Boots WebMD Partners in Health
Return To Boots

Medicines & treatments centre

Terms Of Use

PARACETAMOL (ANADIN PARACETAMOL)

Brand Name(s) : Anadin Paracetamol, Panadol, Disprol, Calpol, Medinol, Alvedon, Perfalgan, Panadeine in combination with codeine phosphate (co-codamol), Paracodol in combination with codeine phosphate (co-codamol), Codipar in combination with codeine phosphate (co-codamol), Medocodene in combination with codeine phosphate (co-codamol), Zapain in combination with codeine phosphate (co-codamol), Kapake in combination with codeine phosphate (co-codamol), Solpadol in combination with codeine phosphate (co-codamol), Tylex in combination with codeine phosphate (co-codamol), Feminax in combination with codeine phosphate (co-codamol), Paramol in combination with dihydrocodeine tartrate (co-dydramol), Remedeine in combination with dihydrocodeine tartrate (co-dydramol)
Warnings
Uses
Side Effects
Precautions
Interactions
Overdose

PARACETAMOL WARNINGS

Paracetamol should be used with caution in: those with liver or kidney problems (including alcoholicliver disease), children, and in those who are deficient in the enzyme called glucose-6-phosphate dehydrogenase (commonest in peoples from Africa, Asia, Oceania and Southern Europe).

It should not be used in: people taking another medication containing paracetamol or people taking medicines to thin the blood (e.g. warfarin).

Also see list of precautions and interactions.

STORAGE

Store below 25°C

PARACETAMOL USES

Paracetamol is used to treat a number of problems.

It is a weak painkiller, whose mode of action is not exactly understood. It is sometimes called acetaminophen.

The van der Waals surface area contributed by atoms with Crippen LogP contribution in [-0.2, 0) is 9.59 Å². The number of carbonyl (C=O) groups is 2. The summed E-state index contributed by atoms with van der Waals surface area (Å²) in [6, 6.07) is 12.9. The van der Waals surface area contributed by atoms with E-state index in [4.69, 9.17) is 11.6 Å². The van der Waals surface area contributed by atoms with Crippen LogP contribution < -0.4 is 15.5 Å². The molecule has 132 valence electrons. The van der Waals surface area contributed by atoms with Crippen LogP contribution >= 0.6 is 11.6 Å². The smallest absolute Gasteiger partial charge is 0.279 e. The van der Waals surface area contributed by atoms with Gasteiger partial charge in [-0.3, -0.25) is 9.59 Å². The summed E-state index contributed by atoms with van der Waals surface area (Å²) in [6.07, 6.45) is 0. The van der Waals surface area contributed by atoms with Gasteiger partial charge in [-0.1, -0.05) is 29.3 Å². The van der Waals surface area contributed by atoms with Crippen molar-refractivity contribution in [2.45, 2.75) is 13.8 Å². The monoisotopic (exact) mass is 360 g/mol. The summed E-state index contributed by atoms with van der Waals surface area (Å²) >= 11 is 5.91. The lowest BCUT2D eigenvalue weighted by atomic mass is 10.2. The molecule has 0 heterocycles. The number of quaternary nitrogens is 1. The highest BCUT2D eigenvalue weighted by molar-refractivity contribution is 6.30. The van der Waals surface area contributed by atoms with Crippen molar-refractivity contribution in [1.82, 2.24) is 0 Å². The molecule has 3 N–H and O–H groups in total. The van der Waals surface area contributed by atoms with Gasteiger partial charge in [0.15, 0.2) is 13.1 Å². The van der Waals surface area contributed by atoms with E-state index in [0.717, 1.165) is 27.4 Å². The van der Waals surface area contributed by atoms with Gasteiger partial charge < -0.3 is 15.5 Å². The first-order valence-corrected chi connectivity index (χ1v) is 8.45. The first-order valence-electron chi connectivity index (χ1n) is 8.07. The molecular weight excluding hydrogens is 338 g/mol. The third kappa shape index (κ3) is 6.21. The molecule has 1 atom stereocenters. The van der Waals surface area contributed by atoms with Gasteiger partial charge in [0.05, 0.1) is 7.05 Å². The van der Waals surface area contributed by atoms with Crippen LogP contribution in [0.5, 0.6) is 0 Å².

In general, this drug is used as required to relieve minor aches and pains and to reduce fever, and so is used for the relief of headaches, migraine, toothache, period pains, pain associated with rheumatism and symptoms associated with colds or influenza.

Benefits of taking this drug can include relief from pain and reduction of fever.

Listed below are the typical uses of paracetamol:

  • Taken as required for relief of mild-to-moderate pain or fever.

HOW TO USE/TAKE

How often do I take it?

  • Take this medication (tablets) by mouth with a glass of water (dispersible tablets should first be dissolved in water) as required to relieve pain or fever. Paracetamol is also available as a suppository which should be taken rectally, an oral suspension and in the form of injection into veins (intravenous or IV use).
  • Use this med+ication for the duration of prescription in order to get the most benefit from it.
  • Remember to use it at the same time each day - unless specifically told otherwise by your doctor.
  • It may take some hours before the full benefit of this drug takes effect, depending on the dose given and the severity of the condition.
  • Certain medical conditions may require different dosage instructions as directed by your doctor.

What dose?

  • Dosage is based on your age, gender, medical condition, response to therapy, and use of certain interacting medicines.

Do I need to avoid anything?

  • Avoid alcohol. Consult your doctor or pharmacist for more details.

When can I stop?

  • This medicine should be taken as required or as prescribed by your doctor.

PARACETAMOL SIDE EFFECTS

Rarely:

  • Hypersensitivity reaction (rashes and shortness of breath).

Very rarely:

If any of these persist or you consider them severe then inform your doctor or pharmacist.